I’m thinking you can probably relate to these kinds of feelings, and awareness is the first step to solving any problem. So with that said, today I wanted to share with you seven grave dangers of trail cameras. This is my public service announcement to all of you fellow whitetail addicts. So read on and take heed.
1. See all paragraphs above
2. In search of a better, smaller, faster, sharper, clearer, more impressively marketed trail camera we will spend small fortunes, sacrifice several paychecks and maybe even a body part or two to purchase a new unit. In fact, in many cases we’ll spend more on a new trail camera to photograph deer than we will spend on a new digital camera to take photos of our family! It’s not just how much one camera costs though, how about the number of cameras we buy? If you have one that’s great, but wouldn’t two be better? And then once you have two on that property and realize how great that is, wouldn’t it be nice to have one on your other property? Or maybe two? Before you know it you’ve got duffle bags full of batteries, 17 bungie straps and two 20 lb rubbermaid totes full of cameras. You smile to yourself, thank goodness you spent the extra money to get the new ultralight versions.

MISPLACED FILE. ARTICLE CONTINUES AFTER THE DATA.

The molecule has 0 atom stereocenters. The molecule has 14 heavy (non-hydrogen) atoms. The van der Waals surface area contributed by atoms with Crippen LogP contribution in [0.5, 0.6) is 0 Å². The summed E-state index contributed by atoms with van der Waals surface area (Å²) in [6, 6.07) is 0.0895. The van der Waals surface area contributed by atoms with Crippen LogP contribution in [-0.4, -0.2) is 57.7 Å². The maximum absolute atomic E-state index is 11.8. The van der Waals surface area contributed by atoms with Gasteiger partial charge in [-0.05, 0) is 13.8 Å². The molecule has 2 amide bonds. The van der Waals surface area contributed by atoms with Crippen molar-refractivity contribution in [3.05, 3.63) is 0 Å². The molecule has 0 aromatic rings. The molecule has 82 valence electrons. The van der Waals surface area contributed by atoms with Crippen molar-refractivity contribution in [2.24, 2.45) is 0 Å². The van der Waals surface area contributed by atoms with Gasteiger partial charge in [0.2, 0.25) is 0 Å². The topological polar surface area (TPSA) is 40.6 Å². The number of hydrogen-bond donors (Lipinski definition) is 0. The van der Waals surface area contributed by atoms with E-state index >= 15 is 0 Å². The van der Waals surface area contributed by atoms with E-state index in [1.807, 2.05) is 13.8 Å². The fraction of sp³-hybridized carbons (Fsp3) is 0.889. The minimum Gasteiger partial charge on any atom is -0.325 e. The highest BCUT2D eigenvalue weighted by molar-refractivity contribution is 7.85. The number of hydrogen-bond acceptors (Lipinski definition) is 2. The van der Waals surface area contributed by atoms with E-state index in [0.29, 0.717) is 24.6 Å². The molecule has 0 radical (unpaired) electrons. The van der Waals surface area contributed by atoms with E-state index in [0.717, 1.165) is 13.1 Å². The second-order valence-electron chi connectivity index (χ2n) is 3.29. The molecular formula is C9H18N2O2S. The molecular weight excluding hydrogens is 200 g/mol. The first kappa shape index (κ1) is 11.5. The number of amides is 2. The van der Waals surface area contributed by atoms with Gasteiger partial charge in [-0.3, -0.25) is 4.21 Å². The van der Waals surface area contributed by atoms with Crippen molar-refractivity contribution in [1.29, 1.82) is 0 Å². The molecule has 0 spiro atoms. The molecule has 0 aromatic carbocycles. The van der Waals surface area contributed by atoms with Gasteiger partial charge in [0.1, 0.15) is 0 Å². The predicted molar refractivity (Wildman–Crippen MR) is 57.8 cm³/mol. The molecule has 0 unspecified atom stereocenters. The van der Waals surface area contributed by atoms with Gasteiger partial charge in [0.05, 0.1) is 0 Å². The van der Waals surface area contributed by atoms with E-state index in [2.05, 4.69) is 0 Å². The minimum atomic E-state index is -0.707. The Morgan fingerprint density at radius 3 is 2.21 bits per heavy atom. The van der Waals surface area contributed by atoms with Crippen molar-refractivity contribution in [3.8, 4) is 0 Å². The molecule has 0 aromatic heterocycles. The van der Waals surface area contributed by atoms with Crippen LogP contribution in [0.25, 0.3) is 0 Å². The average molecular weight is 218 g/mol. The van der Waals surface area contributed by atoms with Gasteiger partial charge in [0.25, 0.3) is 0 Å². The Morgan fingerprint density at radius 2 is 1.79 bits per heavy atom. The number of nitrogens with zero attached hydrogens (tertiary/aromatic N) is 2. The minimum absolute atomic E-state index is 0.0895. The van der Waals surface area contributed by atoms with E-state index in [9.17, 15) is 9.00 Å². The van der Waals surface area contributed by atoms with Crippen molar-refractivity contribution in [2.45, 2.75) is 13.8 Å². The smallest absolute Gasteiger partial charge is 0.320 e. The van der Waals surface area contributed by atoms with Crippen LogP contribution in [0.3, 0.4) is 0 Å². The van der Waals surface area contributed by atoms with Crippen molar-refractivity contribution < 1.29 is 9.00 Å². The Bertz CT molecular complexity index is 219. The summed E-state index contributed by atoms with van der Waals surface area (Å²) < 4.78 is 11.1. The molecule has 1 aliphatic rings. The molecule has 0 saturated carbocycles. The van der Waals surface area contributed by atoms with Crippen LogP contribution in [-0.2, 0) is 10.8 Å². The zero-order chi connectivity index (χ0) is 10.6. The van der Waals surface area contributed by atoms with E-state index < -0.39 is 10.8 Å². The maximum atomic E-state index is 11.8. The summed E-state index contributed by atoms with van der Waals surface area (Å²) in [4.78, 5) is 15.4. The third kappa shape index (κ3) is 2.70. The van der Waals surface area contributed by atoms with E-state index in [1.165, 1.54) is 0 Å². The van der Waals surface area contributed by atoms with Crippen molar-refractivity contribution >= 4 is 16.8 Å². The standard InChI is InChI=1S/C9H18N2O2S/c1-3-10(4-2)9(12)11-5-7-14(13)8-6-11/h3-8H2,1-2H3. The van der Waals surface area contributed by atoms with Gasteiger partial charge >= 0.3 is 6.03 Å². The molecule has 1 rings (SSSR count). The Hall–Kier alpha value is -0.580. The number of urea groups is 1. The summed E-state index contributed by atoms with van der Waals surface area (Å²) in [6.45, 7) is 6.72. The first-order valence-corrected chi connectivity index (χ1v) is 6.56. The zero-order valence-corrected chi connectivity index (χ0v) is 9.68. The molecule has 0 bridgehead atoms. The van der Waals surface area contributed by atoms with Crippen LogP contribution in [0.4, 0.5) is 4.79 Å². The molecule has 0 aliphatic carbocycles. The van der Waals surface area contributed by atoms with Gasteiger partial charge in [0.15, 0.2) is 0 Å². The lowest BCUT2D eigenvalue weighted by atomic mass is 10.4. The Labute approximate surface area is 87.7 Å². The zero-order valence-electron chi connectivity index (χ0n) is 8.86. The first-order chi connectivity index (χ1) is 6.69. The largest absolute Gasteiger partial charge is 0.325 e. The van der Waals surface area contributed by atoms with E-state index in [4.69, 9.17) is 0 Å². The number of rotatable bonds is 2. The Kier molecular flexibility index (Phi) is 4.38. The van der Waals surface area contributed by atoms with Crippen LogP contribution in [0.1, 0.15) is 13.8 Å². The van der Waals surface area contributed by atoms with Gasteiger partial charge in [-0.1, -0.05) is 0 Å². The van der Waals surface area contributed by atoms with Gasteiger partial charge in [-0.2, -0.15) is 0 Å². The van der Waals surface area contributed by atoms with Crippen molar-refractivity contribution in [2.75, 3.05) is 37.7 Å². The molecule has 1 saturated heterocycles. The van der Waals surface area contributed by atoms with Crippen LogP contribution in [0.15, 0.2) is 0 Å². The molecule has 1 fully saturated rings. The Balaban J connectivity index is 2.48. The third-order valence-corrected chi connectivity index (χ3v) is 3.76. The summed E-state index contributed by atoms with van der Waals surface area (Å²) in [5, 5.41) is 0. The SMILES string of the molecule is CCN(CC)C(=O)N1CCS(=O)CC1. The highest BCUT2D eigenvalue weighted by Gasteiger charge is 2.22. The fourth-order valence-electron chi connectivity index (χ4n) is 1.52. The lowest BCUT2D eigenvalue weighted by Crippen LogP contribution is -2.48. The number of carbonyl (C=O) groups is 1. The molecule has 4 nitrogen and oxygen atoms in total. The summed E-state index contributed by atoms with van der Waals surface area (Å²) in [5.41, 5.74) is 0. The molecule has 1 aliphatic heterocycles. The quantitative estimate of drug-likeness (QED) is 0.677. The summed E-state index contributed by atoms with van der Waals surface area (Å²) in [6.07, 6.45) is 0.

3. SD card envy. Ever heard of it? You might not know the name, but you most certainly will recognize the symptoms. It goes something like this. You’ve spent all summer checking trail cameras and finding them full of nothing but photos of spike-horns, because of that you’ve tossed countless SD cards into the trash after you stomp on them with your rubber boots. During one of these stomp sessions, just as you shut the lid on the trash can and your heart-beat has returned to normal, you hear a slight buzz and your phone vibrates on the table. It’s a text. A photo text in fact. And your jackass friend in Iowa has shared another trail camera picture with you from his hunting property. The buck’s got 10 quickly growing velvet covered points, thick main beams, and a 24 inch spread. Your jaw hits the floor. And then you read the caption your friend included. “Decent. Maybe needs another year.” You stomp on your phone with your rubber boots.